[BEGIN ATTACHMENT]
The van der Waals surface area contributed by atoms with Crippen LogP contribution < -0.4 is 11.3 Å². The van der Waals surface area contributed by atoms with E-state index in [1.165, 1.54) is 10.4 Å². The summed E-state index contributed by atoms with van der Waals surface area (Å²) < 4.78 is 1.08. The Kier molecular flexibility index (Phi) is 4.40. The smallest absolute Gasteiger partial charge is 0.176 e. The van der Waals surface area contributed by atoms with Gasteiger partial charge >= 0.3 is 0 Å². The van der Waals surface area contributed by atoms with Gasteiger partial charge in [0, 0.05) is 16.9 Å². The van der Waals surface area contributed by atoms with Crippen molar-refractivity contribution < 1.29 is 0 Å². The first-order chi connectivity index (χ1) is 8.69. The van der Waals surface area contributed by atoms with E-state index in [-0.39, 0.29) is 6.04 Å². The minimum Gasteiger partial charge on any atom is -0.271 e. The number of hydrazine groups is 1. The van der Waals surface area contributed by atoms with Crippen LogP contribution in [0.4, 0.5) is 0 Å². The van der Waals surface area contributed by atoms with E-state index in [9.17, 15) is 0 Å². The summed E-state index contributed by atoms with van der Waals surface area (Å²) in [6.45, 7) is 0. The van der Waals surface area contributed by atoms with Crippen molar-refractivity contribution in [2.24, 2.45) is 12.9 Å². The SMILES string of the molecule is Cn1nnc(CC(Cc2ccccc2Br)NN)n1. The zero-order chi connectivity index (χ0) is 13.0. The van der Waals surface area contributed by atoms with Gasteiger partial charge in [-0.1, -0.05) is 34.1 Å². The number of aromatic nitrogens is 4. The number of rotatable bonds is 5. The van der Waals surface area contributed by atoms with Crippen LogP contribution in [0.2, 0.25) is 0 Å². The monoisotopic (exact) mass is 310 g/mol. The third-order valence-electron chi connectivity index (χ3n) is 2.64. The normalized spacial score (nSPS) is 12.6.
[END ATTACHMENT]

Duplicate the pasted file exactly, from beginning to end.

The van der Waals surface area contributed by atoms with Crippen LogP contribution < -0.4 is 11.3 Å². The van der Waals surface area contributed by atoms with E-state index in [1.165, 1.54) is 10.4 Å². The summed E-state index contributed by atoms with van der Waals surface area (Å²) < 4.78 is 1.08. The Kier molecular flexibility index (Phi) is 4.40. The smallest absolute Gasteiger partial charge is 0.176 e. The van der Waals surface area contributed by atoms with Gasteiger partial charge >= 0.3 is 0 Å². The van der Waals surface area contributed by atoms with Gasteiger partial charge in [0, 0.05) is 16.9 Å². The van der Waals surface area contributed by atoms with Crippen molar-refractivity contribution < 1.29 is 0 Å². The first-order chi connectivity index (χ1) is 8.69. The van der Waals surface area contributed by atoms with E-state index in [-0.39, 0.29) is 6.04 Å². The minimum Gasteiger partial charge on any atom is -0.271 e. The number of hydrazine groups is 1. The van der Waals surface area contributed by atoms with Crippen LogP contribution in [0.4, 0.5) is 0 Å². The van der Waals surface area contributed by atoms with E-state index in [9.17, 15) is 0 Å². The summed E-state index contributed by atoms with van der Waals surface area (Å²) in [6.45, 7) is 0. The van der Waals surface area contributed by atoms with Crippen molar-refractivity contribution in [2.24, 2.45) is 12.9 Å². The SMILES string of the molecule is Cn1nnc(CC(Cc2ccccc2Br)NN)n1. The zero-order chi connectivity index (χ0) is 13.0. The van der Waals surface area contributed by atoms with Gasteiger partial charge in [-0.1, -0.05) is 34.1 Å². The number of aromatic nitrogens is 4. The number of rotatable bonds is 5. The van der Waals surface area contributed by atoms with Crippen LogP contribution in [0.2, 0.25) is 0 Å². The monoisotopic (exact) mass is 310 g/mol. The third-order valence-electron chi connectivity index (χ3n) is 2.64. The normalized spacial score (nSPS) is 12.6.